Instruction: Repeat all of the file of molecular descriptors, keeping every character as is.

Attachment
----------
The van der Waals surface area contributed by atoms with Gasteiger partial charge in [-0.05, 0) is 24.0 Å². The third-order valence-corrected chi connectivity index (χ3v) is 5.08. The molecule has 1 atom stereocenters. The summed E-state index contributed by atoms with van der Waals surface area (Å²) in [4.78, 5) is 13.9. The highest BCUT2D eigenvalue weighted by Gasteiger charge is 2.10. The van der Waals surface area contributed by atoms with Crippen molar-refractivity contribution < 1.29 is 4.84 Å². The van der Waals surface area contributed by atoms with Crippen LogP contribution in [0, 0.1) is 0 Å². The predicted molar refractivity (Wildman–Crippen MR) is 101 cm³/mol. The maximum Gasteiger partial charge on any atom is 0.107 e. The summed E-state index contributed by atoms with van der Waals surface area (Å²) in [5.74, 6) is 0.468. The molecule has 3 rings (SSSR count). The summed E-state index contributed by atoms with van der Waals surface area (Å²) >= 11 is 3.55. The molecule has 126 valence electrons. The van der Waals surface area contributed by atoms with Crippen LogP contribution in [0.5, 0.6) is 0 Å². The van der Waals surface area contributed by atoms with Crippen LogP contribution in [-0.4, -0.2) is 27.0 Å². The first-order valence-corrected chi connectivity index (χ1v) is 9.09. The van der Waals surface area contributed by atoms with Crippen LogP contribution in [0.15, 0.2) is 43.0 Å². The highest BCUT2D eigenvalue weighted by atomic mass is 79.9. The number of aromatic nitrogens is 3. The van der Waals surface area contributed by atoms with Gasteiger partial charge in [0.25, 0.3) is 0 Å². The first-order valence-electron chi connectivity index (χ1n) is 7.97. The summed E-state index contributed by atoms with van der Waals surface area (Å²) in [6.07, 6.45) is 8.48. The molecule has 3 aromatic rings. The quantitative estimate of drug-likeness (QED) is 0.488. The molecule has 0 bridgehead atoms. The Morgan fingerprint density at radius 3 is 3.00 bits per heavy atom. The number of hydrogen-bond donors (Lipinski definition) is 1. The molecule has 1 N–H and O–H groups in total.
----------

The van der Waals surface area contributed by atoms with Gasteiger partial charge in [-0.05, 0) is 24.0 Å². The third-order valence-corrected chi connectivity index (χ3v) is 5.08. The molecule has 1 atom stereocenters. The summed E-state index contributed by atoms with van der Waals surface area (Å²) in [4.78, 5) is 13.9. The highest BCUT2D eigenvalue weighted by Gasteiger charge is 2.10. The van der Waals surface area contributed by atoms with Crippen molar-refractivity contribution < 1.29 is 4.84 Å². The van der Waals surface area contributed by atoms with Crippen LogP contribution in [0, 0.1) is 0 Å². The predicted molar refractivity (Wildman–Crippen MR) is 101 cm³/mol. The maximum Gasteiger partial charge on any atom is 0.107 e. The summed E-state index contributed by atoms with van der Waals surface area (Å²) in [5.74, 6) is 0.468. The molecule has 3 rings (SSSR count). The summed E-state index contributed by atoms with van der Waals surface area (Å²) >= 11 is 3.55. The molecule has 126 valence electrons. The van der Waals surface area contributed by atoms with Crippen LogP contribution in [0.5, 0.6) is 0 Å². The van der Waals surface area contributed by atoms with Crippen LogP contribution in [-0.4, -0.2) is 27.0 Å². The first-order valence-corrected chi connectivity index (χ1v) is 9.09. The van der Waals surface area contributed by atoms with Crippen LogP contribution in [0.15, 0.2) is 43.0 Å². The highest BCUT2D eigenvalue weighted by atomic mass is 79.9. The number of aromatic nitrogens is 3. The van der Waals surface area contributed by atoms with Gasteiger partial charge in [0.25, 0.3) is 0 Å². The first-order valence-electron chi connectivity index (χ1n) is 7.97. The summed E-state index contributed by atoms with van der Waals surface area (Å²) in [6.07, 6.45) is 8.48. The molecule has 3 aromatic rings. The quantitative estimate of drug-likeness (QED) is 0.488. The molecule has 0 bridgehead atoms. The Morgan fingerprint density at radius 3 is 3.00 bits per heavy atom. The number of hydrogen-bond donors (Lipinski definition) is 1. The molecule has 1 N–H and O–H groups in total.